Opportunities for Tax Savings Using a Section 1031 Exchange

by Morgan Norris

What is a Section 1031 exchange? exchange-money

An exchange using Section 1031 of the Internal Revenue Code occurs when you sell an investment property and subsequently purchase another similar property within a certain amount of time.  This exchange is also known as a “like-kind” exchange, and can be used to postpone paying tax on the gain from the property sale if all the IRC requirements surrounding the exchange are met.  A Section 1031 exchange is reported on Form 8824, Like-Kind Exchanges.

Who qualifies?

Owners of investment and business property; including individuals, C corporations, S corporations, Partnerships, LLC’s and trusts can all qualify to take part in the Section 1031 exchange.

What are the requirements?

There must be an exchange of properties.  Examples of property exchanges include:  a simultaneous swap of one property for another or a deferred property exchange.  A deferred exchange allows you to dispose of a property, and then identify and purchase another property within a certain window of time.  Two time limits must be met in order to avoid a taxable event during a deferred exchange.  The first time limit requires you to identify potential replacement properties within 45 days from the date of the original property sale.  Your identification of the potential property must be in writing and must follow certain additional rules in order to be valid.  The second time limit requires that the replacement property be received and the exchange completed no later than 180 days subsequent to the sale of the original property or the extended due date of the income tax return for the tax year in which the relinquished property was sold, whichever is earlier.  The replacement property must be substantially the same as the property identified in the original paperwork issued.  There is no limit on how many times, or how frequently you can participate in a Section 1031 exchange.

Ways in which taxable gain may result

The exchange can include like-kind property exclusively, or a combination of like-kind property and cash, liabilities and/or non-like-kind property.  Exchanges consisting of cash, debt relief or non-like-kind property may trigger some taxable gain in the year of the exchange.  Taxable gain may also be generated from taking possession of cash from the sale of the relinquished property.  A Section 1031 exchange requires that a third party, such as a qualified intermediary, hold the proceeds from the original sale until the full exchange is complete.  Your real estate agent, broker, accountant or attorney may not act as your qualified intermediary.  Additional stipulations are also placed on the qualified intermediary.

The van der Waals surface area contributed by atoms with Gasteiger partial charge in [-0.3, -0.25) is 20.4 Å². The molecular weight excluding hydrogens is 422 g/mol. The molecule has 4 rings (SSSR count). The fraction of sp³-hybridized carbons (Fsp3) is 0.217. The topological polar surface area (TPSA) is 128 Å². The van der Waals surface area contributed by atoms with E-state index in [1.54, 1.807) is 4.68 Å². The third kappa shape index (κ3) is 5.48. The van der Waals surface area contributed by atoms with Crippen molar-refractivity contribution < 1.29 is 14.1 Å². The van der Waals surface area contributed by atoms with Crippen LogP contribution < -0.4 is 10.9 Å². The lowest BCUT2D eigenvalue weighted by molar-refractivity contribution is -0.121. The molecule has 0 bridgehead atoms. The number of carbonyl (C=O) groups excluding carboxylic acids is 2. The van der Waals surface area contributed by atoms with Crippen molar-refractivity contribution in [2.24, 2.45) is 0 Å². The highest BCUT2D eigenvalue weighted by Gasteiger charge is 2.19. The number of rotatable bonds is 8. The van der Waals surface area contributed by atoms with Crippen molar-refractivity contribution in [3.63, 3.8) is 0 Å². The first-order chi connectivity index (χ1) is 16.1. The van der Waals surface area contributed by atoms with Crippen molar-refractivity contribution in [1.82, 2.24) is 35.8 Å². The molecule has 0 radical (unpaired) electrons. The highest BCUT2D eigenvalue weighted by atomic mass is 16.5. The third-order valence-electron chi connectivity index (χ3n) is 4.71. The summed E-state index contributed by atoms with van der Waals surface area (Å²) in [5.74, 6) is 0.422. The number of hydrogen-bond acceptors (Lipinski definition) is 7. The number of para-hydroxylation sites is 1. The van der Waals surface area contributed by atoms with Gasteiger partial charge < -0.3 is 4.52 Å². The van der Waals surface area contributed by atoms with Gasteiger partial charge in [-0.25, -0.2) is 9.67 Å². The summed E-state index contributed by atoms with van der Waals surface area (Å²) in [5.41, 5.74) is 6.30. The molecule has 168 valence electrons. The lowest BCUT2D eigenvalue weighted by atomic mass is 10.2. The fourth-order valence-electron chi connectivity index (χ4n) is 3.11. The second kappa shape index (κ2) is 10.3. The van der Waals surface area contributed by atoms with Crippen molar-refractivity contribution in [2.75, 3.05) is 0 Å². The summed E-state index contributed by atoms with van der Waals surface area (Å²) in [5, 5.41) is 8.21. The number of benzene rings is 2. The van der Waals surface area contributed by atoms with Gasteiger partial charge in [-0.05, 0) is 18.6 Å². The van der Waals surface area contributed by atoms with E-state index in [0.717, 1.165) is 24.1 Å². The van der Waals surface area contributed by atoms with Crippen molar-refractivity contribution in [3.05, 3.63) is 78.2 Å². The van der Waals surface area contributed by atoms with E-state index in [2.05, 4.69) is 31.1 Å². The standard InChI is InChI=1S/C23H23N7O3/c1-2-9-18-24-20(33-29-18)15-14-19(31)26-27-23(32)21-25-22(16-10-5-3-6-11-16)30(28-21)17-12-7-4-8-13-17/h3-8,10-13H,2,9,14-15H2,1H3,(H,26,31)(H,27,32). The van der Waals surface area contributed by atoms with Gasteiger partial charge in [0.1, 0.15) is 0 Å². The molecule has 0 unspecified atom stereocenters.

Depreciation recapture may also be the result of certain exchanges.  This is taxed as ordinary income, and is usually the result of swapping items that are not necessarily of like-kind, such as improved land with a building for unimproved land without a building.

The fine print

A properly constructed Section 1031 exchange allows one to defer; but not forgive, taxable gain.  It is pertinent that the basis in each additional property purchased be tracked until the last replacement property is eventually sold.  Once this occurs, taxable gain will be calculated using the basis schedule.

Morgan (mnorris@langdoncpa.com) is a tax senior at Langdon & Company LLP.  She has experience with individual and corporate tax preparation.  Please contact our office if we can provide additional information.

Are YOU a Victim of Tax Identity Theft?

by Susan Dean

If you have received a 5071C letter from the Internal Revenue Service (IRS), you may indeed be a victim of tax identity theft. The purpose of the 5071C letter is to inform you that the IRS has received a tax return with your name and/or social security number and need to verify your identity. In an effort to protect the taxpayer, the letter provides two options to contact the IRS and confirm whether or not you filed your return. Taxpayers may use the idverify.irs.gov site or call a toll-free number on the letter. Due to the high-volume of calls, the IRS-sponsored website is the safest, fastest option for taxpayers with web access.

Below is a Taxpayer Guide to Identity Theft posted by the IRS.

ID theftWhat is tax-related identity theft?

Tax-related identity theft occurs when someone uses your stolen Social Security number to file a tax return claiming a fraudulent refund.

Generally, an identity thief will use your SSN to file a false return early in the year. You may be unaware you are a victim until you try to file your taxes and learn one already has been filed using your SSN.

Know the warning signs

Be alert to possible identity theft if you receive an IRS notice or letter that states that:

  • More than one tax return was filed using your SSN;
  • You owe additional tax, refund offset or have had collection actions taken against you for a year you did not file a tax return;
  • IRS records indicate you received wages from an employer unknown to you.

Steps to take if you become a victim

  • File a report with law enforcement.
  • Report identity theft at gov/complaint and learn how to respond to it at identitytheft.gov.
  • Contact one of the three major credit bureaus to place a ‘fraud alert’ on your credit records:
  • Contact your financial institutions, and close any accounts opened without your permission or tampered with.
  • Check your Social Security Administration earnings statement annually. You can create an account online at ssa.gov.

If your SSN is compromised and you know or suspect you are a victim of tax-related identity theft, take these additional steps:

  • Respond immediately to any IRS notice; call the number provided
  • Complete IRS Form 14039, Identity Theft Affidavit. Use a fillable form at IRS.gov, print, then mail or fax according to instructions.
  • Continue to pay your taxes and file your tax return, even if you must do so by paper.

If you previously contacted the IRS and did not have a resolution, contact the Identity Protection Specialized Unit at 1-800-908-4490. We have teams available to assist.

How to reduce your risk